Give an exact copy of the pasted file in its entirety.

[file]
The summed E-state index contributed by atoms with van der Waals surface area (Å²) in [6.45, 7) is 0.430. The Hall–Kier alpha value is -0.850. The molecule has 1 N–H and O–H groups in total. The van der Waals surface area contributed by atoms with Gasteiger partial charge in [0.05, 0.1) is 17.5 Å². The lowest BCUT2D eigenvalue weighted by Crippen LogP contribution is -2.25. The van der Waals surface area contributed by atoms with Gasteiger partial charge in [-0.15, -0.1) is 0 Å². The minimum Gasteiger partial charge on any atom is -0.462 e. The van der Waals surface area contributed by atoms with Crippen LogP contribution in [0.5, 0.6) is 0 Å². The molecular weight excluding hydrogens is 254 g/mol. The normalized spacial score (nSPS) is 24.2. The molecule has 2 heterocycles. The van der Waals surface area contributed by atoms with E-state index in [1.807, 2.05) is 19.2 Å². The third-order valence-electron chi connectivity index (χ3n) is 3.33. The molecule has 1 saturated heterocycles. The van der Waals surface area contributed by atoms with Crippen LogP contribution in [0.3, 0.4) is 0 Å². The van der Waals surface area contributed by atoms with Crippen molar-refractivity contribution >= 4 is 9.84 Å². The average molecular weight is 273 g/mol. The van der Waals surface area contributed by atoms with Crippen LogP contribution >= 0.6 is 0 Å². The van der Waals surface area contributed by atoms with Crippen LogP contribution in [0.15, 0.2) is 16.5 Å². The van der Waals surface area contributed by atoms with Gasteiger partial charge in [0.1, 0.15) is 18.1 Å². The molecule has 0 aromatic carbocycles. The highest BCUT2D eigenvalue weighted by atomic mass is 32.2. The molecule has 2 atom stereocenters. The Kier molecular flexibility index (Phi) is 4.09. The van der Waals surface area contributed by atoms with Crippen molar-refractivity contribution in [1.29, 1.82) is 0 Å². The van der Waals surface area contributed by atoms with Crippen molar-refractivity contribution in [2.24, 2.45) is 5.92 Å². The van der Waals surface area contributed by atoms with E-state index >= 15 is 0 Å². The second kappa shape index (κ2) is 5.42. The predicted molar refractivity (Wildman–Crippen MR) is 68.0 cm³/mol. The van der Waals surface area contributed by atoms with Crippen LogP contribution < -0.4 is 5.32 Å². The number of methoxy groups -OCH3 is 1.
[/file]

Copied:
The summed E-state index contributed by atoms with van der Waals surface area (Å²) in [6.45, 7) is 0.430. The Hall–Kier alpha value is -0.850. The molecule has 1 N–H and O–H groups in total. The van der Waals surface area contributed by atoms with Gasteiger partial charge in [0.05, 0.1) is 17.5 Å². The lowest BCUT2D eigenvalue weighted by Crippen LogP contribution is -2.25. The van der Waals surface area contributed by atoms with Gasteiger partial charge in [-0.15, -0.1) is 0 Å². The minimum Gasteiger partial charge on any atom is -0.462 e. The van der Waals surface area contributed by atoms with Crippen LogP contribution in [0.5, 0.6) is 0 Å². The molecular weight excluding hydrogens is 254 g/mol. The normalized spacial score (nSPS) is 24.2. The molecule has 2 heterocycles. The van der Waals surface area contributed by atoms with E-state index in [1.807, 2.05) is 19.2 Å². The third-order valence-electron chi connectivity index (χ3n) is 3.33. The molecule has 1 saturated heterocycles. The van der Waals surface area contributed by atoms with Crippen LogP contribution in [0.3, 0.4) is 0 Å². The van der Waals surface area contributed by atoms with Crippen molar-refractivity contribution >= 4 is 9.84 Å². The average molecular weight is 273 g/mol. The van der Waals surface area contributed by atoms with Crippen LogP contribution >= 0.6 is 0 Å². The van der Waals surface area contributed by atoms with Crippen LogP contribution in [0.15, 0.2) is 16.5 Å². The van der Waals surface area contributed by atoms with Gasteiger partial charge in [0.1, 0.15) is 18.1 Å². The molecule has 0 aromatic carbocycles. The highest BCUT2D eigenvalue weighted by atomic mass is 32.2. The molecule has 2 atom stereocenters. The Kier molecular flexibility index (Phi) is 4.09. The van der Waals surface area contributed by atoms with Crippen molar-refractivity contribution in [1.29, 1.82) is 0 Å². The van der Waals surface area contributed by atoms with Crippen molar-refractivity contribution in [2.24, 2.45) is 5.92 Å². The van der Waals surface area contributed by atoms with E-state index >= 15 is 0 Å². The second kappa shape index (κ2) is 5.42. The predicted molar refractivity (Wildman–Crippen MR) is 68.0 cm³/mol. The van der Waals surface area contributed by atoms with Crippen LogP contribution < -0.4 is 5.32 Å². The number of methoxy groups -OCH3 is 1.